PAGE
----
A very pretty night in Austin, Texas.
Brandon Seidel A very pretty night in Austin, Texas.

The capital and fourth-largest city of Texas, Austin was the third fastest-growing city in the nation from 2000 to 2006 and has been known of late more readily for its rapid development than for anything else. The city’s official slogan as “The Live Music Capital of the World” has been recently upstaged by its unofficial slogan and campaign to “Keep Austin Weird,” referring to preserving both its progressive, eclectic lifestyle, and its base of smaller local businesses.

Although the building boom may begin to subside, Austin is anticipated to have one of the nation’s healthiest economies in 2009, spurring renter demand for apartments. While completions will be significant again this year, permitting activity peaked in the summer of 2008 and has declined steadily in recent months, pointing to a slowdown in building. This trend highlights a growing wariness among developers concerning potential oversupply and heightened difficulty in obtaining construction loans. Deliveries will put upward pressure on vacancy, especially during the first half of the year, but renter demand will remain healthy due to favorable demographic trends. The University of Texas, for instance, provides a steady renter base for local owners, and enrollment is expected to grow. During the last economic downturn, from 2001 to 2003, enrollment jumped nearly 7 percent with the addition of 3,200 students. Moreover, Austin has historically retained a significant portion of its college graduates, a trend that should continue as employment opportunities across the country remain limited.

Balance of Power

Steve Hollingsworth is an apartment investment sepcialist in the Austin office of Marcus & Millichap.
Steve Hollingsworth is an apartment investment sepcialist in the Austin office of Marcus & Millichap.

A still-growing local economy will help to maintain investor interest for Austin apartment properties in 2009. As institutions and REITs focus more on primary markets, some large, private buyers may be able to acquire assets with less competition from cash-heavy counterparts. Significant capital will remain a requirement, however, especially if cap rates stay in the current high-6 percent range. During the past several years, highly active out-of-state investors have pushed initial yields to the lowest level in the state, a trend that has begun to reverse as the balance of deals starts to favor local buyers. Listing activity also is primed to accelerate as out-of-state owners attempt to divest assets and raise capital to weather the downturns in their home markets. Some of these deals will be in the sought-after East and Near South Central areas, where students and workers that were priced out of the Central submarket continue to support demand.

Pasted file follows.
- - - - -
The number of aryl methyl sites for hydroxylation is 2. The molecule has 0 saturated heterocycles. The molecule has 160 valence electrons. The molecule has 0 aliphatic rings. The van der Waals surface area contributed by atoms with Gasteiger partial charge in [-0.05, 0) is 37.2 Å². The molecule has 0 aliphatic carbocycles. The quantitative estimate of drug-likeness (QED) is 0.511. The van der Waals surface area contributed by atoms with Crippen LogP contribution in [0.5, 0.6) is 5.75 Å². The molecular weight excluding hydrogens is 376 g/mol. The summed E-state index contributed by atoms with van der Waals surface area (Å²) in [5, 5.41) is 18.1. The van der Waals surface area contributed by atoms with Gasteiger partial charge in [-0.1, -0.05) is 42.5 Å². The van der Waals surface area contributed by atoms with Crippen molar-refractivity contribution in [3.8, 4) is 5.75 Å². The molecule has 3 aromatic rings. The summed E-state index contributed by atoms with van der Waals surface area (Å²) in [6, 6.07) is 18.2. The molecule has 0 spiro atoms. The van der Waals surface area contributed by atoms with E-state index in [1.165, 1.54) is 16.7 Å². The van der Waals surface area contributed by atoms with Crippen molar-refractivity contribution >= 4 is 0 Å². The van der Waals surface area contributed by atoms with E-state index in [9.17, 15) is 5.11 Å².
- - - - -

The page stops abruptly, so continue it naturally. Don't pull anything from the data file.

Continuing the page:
Help Still Wanted

Early estimates indicate that employers added 3,100 positions in Austin during 2008, a modest 0.4 percent expansion of payrolls. Nonetheless, the market remained one of the few metros in the nation with positive job growth during the year, buoyed by overseas demand for technology products produced by local manufacturers. As the global economy struggles through a recession, however, many of the technology-related positions are projected to dissipate in the coming months. Dell, the metro’s largest private employer, announced the elimination of thousands of positions in early 2008.

Outside of the technology layoffs, Austin is in an advantageous position compared to the nation. The local housing market has remained more resilient than most markets across the country. As such, 2,100 jobs are projected to be added to payrolls during 2009, a 0.3 percent increase in employment.

Towering Inferno

Development was robust during 2008, as 6,000 units came online, representing a 4.1 percent increase to stock. Much of the construction is in emerging areas such as Cedar Park and South Austin as builders attempt to capture migration-related demand.

Despite an influx of job seekers moving to the metro in the coming months, the market is currently over-supplied, and absorption of new space in the suburbs is anticipated to take several months. In the city core, builders have been focusing on condo projects, including some high-profile towers. The 44-story 360 Tower, for example, came online in 2008 at 360 Nueces Street, featuring 430 units varying in price from $190,000 to $500,000. The 838,000-square-foot property was developed by Atlanta-based Novare Group and Andrews Urban, based in Austin. Also completed in 2008, the 23-floor The Shore condo tower boasts 192 units ranging from $200,000 to $1.4 million. Atlanta-based Trammell Crow Residential developed the $55 million project at 603 Davis Street.